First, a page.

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Professors take arguments to SquareTwo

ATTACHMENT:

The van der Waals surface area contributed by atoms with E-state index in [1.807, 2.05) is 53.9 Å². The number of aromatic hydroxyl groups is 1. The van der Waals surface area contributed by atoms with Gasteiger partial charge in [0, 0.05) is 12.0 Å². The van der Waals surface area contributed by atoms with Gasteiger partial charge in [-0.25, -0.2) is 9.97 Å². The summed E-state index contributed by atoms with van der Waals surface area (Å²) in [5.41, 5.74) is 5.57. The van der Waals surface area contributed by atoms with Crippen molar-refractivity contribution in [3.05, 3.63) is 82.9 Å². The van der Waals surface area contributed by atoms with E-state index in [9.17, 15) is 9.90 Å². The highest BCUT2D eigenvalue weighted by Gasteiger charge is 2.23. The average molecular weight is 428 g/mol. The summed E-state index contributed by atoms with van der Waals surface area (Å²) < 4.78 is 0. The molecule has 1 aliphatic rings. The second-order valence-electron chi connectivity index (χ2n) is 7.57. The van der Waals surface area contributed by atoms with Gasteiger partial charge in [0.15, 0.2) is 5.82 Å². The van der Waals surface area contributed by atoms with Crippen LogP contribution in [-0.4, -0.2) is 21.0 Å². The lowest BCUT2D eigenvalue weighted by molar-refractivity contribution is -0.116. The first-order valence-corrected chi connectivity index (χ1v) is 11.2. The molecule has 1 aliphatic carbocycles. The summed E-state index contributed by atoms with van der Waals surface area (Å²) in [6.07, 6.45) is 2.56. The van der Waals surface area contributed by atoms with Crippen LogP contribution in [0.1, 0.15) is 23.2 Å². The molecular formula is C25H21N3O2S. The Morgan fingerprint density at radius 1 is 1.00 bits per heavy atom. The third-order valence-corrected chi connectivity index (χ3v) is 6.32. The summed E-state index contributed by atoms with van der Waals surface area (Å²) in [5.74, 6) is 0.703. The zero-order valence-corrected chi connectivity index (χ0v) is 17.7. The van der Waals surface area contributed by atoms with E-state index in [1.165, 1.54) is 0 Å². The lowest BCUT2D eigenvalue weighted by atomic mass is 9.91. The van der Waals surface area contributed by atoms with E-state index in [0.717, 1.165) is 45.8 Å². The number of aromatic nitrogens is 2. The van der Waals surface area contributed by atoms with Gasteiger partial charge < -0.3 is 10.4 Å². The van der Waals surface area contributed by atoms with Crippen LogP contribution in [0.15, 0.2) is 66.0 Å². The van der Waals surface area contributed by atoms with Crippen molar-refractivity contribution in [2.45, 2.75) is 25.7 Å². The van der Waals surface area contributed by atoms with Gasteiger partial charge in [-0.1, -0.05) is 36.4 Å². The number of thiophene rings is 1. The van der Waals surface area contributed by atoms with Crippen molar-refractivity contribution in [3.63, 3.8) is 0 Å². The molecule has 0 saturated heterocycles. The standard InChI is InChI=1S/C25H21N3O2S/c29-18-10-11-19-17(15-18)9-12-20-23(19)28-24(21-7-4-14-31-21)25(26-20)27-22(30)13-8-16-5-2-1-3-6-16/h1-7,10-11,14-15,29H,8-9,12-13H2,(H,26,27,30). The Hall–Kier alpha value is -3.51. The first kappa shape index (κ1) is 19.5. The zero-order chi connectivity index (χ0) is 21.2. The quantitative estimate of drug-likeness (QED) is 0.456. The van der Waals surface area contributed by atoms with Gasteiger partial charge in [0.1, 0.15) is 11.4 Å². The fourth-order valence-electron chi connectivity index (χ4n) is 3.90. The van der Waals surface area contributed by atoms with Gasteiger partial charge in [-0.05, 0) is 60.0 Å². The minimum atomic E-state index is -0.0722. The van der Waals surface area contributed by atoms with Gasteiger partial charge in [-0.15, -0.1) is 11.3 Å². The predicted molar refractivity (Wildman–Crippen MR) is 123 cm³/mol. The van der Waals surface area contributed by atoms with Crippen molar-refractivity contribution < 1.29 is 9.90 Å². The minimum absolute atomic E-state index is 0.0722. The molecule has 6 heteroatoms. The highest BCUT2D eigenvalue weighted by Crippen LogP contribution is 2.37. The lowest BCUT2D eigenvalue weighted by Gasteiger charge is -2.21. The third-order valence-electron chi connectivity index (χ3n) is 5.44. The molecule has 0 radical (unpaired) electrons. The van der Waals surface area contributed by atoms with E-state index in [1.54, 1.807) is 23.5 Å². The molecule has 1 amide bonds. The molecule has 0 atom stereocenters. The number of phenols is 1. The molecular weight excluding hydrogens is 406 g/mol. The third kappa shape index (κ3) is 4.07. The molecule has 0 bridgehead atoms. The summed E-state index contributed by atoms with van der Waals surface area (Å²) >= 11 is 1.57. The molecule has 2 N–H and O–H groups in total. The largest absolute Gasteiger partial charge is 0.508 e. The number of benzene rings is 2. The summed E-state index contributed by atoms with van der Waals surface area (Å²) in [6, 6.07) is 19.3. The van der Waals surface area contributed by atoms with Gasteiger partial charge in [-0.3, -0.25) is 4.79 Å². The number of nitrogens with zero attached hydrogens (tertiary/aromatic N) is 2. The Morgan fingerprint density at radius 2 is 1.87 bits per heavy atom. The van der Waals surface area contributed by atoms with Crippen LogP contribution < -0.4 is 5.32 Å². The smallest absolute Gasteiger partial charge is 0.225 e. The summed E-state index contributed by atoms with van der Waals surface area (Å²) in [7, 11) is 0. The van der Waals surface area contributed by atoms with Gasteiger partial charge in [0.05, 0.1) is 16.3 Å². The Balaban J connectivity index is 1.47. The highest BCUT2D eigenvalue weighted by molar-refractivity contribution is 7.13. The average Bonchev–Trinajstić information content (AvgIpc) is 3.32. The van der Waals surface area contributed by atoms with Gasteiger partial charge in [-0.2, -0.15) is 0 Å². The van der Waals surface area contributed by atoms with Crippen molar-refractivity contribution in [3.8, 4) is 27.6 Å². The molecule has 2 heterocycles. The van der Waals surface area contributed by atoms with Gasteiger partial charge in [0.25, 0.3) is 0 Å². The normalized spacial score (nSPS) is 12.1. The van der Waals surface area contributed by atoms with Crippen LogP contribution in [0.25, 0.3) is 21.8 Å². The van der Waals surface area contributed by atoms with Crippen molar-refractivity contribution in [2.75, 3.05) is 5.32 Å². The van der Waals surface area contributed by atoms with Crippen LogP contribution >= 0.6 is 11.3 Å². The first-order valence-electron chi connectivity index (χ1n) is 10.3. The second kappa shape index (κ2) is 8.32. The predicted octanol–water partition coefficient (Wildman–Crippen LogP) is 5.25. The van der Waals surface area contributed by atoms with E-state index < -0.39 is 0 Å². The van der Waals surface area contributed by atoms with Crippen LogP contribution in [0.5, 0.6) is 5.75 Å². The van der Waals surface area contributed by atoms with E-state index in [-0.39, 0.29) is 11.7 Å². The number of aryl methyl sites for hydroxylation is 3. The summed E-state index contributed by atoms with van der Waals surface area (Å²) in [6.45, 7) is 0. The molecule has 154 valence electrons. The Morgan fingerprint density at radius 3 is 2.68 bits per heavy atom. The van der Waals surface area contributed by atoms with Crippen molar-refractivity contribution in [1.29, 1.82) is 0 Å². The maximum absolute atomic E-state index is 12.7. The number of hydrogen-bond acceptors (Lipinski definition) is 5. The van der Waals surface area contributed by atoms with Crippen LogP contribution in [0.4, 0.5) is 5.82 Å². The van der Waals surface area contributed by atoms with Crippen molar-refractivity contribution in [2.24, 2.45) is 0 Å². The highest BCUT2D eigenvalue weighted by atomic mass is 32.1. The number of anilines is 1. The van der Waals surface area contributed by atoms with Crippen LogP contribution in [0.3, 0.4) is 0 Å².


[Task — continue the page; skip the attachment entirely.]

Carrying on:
SANDY, Utah — Editors of a new online LDS journal asked a group of Mormon apologists on Friday to stand with them.Richard Sherlock, Valerie M. Hudson and Ralph C. Hancock are hoping to take their views on controversial social issues to the public square. The three college professors are part of an eight-member editorial team that oversees SquareTwo.org, a site dedicated to articulating an LDS perspective on issues such as abortion, war, stem cell research, gay marriage, religious liberty, terrorism, torture and others.\"We want to make arguments in defense of what we know to be true,\" said Sherlock, a Utah State University professor of philosophy. During an afternoon session at the Mormon Apologetics Conference at South Towne Exposition Center, the three made an appeal for recognition and interaction. They explained their mission and invited audience members to contribute content, whether it be through scholarly papers or Web comments.The editors emphasized that SquareTwo will not be a forum for questioning church policies.\"We do not aspire to be Sunstone,\" said Hudson, a BYU professor of international relations who initiated the project two years ago.The doctrine of The Church of Jesus Christ of Latter-day Saints is the \"bedrock upon which we build our beliefs and our world views,\" Hudson said. She explained that \"square one\" refers to the gospel, while \"square two\" refers to the public square.\"We're not interested in being a forum for those who are not at square one,\" Hudson said.The editors hope the site will be \"launching pad\" for faithful discussion on complex social issues.\"This is a forum (where) Latter-day Saints can practice honing arguments together,\" said Hancock, who teaches political philosophy at BYU.All three professors recounted individual experiences they've had with Mormon students who struggled to reconcile their faith with social issues such as Proposition 8. The students, who considered themselves faithful Latter-day Saints, either opposed their church's stance or were unable to articulate a defense for the church's involvement.Hudson said it was \"stunning\" to see students unable to discuss the issue outside of LDS circles.\"When we step out into the public square, we become speechless, we become mute, because we do not have the language to engage in the public square,\" she said.Hudson, who said topics on the site could range from pre-emptive war to health-care reform, doesn't think LDS doctrine \"gives necessarily one possible answer on all these issues.\"\"There's so much to talk about and look at and bring our perspective to bear,\" she said.SquareTwo's editorial board is comprised of eight members. Hudson pointed out that half of the board members are in their 20s and the group has four men and four women, an effort to avoid focusing on \"one particular subgroup.\"Scholarly submissions will undergo peer review, and comments on the Web site will be moderated. However, the objective is not \"unanimity,\" Hudson said.\"You'll see some vigorous back-and-forth debate, but it's always built upon that bedrock of square one, the faithful perspective on these issues.\"The site will produce three volumes a year and is already populated with pieces dating back to Fall 2008. SquareTwo requires that submissions be previously unpublished works, and commenters must put some thought into their posts. At least 300 words are required.\"You can't just say, 'You're a moron, and hit send,\" Hudson said.


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